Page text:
During a recent road trip from Knoxville to Dallas, the unthinkable happened — I lost one of my kitties. Overwhelmed with disbelief and despair, at 9:53 a.m. CDT on Sunday, July 7th, I watched Tiggy take his last breath in the very place where he started his life twelve years ago.
To understand the depth of my grief requires an understanding of what my cats mean to me. As a single woman without children, a spouse, a roommate, or any stability in my life, my cats are my family, my stability, my life. They're my greatest joy—nothing else even comes close. My decision to RV across country literally revolved around them—for example, which model RV would make them most comfortable?
We sleep together nightly. In the same bed. We cuddle. We communicate. We support each other. We provide love.
I once callously told a then-boyfriend that I loved my cats more than him. To me, it was obvious, but to him it was offensive. Needless to say, that relationship was over shortly after that.
So.... for as diligent and borderline-hypochondriatic of a cat mama as I am, I still have no idea how my big boy's heart failure got past me. Or how he declined so quickly. Or how any of this happened. I just...... don't know.
Looking back, there were recent signs that something wasn't right with Tiggy—but his heart?
In 2011, he started having "asthma attacks" whereby he would cough repeatedly, as though he were hacking up a hairball—without the hair. However, due to the infrequency of these coughing fits—and his history of developing diabetes when given steroids—I decided against asthma medication. Instead, I removed the carpet from my bedrooms and started him on a homeopathic asthma remedy. His asthma stopped.
Flash forward almost two years. Around when I first arrived in Knoxville two months ago, he started projectile vomiting around the RV with more frequency than what would be considered normal—or tolerable by me, since I had to mop and do laundry every time it happened!
So I took him to see a veterinarian who did a blood and urine panel and determined he had a UTI and kidney infection. He received a shot of antibiotics and was sent on his way. The vomiting indeed stopped after he got those antibiotics.
I thought he was in the clear, so off we went—the whole gang and I—to Dallas. Tiggy seemed to really enjoy the road tripping. While the other two seemed agitated by the incessant driving, Tiggy hardly left my side up front. He either sat on my lap kneading me while I drove, or on the passenger seat, or on the ground between the front seats.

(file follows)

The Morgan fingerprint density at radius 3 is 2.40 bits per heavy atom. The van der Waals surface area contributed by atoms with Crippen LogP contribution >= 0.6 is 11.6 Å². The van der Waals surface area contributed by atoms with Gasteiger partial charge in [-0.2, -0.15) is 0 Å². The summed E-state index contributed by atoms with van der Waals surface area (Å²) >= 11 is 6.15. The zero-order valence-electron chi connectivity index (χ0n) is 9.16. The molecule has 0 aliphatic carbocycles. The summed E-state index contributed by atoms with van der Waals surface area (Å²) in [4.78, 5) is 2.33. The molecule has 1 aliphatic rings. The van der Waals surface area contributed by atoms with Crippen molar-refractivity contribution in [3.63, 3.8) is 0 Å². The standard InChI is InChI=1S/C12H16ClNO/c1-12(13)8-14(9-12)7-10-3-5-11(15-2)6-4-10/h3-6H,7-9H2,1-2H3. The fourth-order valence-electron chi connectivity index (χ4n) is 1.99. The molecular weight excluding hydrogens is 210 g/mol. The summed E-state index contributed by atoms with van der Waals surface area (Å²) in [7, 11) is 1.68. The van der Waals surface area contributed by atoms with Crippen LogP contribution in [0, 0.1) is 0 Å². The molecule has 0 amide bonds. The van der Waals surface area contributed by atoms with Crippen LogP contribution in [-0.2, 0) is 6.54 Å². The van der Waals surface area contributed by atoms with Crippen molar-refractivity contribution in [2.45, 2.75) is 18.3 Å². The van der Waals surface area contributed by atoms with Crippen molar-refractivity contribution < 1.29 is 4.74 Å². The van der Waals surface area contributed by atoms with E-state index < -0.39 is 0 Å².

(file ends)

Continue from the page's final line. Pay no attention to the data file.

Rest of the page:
Every time we arrived at a new location, he begged to be let outside to explore. He truly was fearless. In the right circumstances, I'd let him step outside the RV with me. He never went far, choosing instead to sniff the immediate area around the RV and bask in the sunlight.
Two nights before he died, while staying at the Sandy Lake RV park in northwest Dallas, he developed a sudden onset of labored breathing. Luckily, the RV park was a five-minute drive from a 24-hour Animal Emergency Hospital.
The veterinarian (whom I will call Vet No. 1) kept him in an oxygen chamber overnight, gave him a bronchodilator, a diuretic, and a nebulizer. She also took an X-ray, which wasn't clear enough to determine whether he had a lung condition or a heart condition, but she warned me against giving him steroids in case he suffered from heart disease. She said steroids can worsen the heart's condition.
That was the first time any vet he had ever seen mentioned any concern over his heart.
We ended up right back at the ER the following evening when his labored breathing returned. (To be honest, it had never gone back to normal).
|Me and Tiggy on our second trip to the ER|
Tiggy wasn't feeling well, I wasn't feeling well, and the vet techs and now Vet No. 2 (not the one I had seen previously) belittled me when I expressed concern over their advice to give him steroids. When I mentioned that the previous night's vet had cautioned against administering prednisone, she insisted it wouldn't damage his heart. The vet techs echoed her sentiment.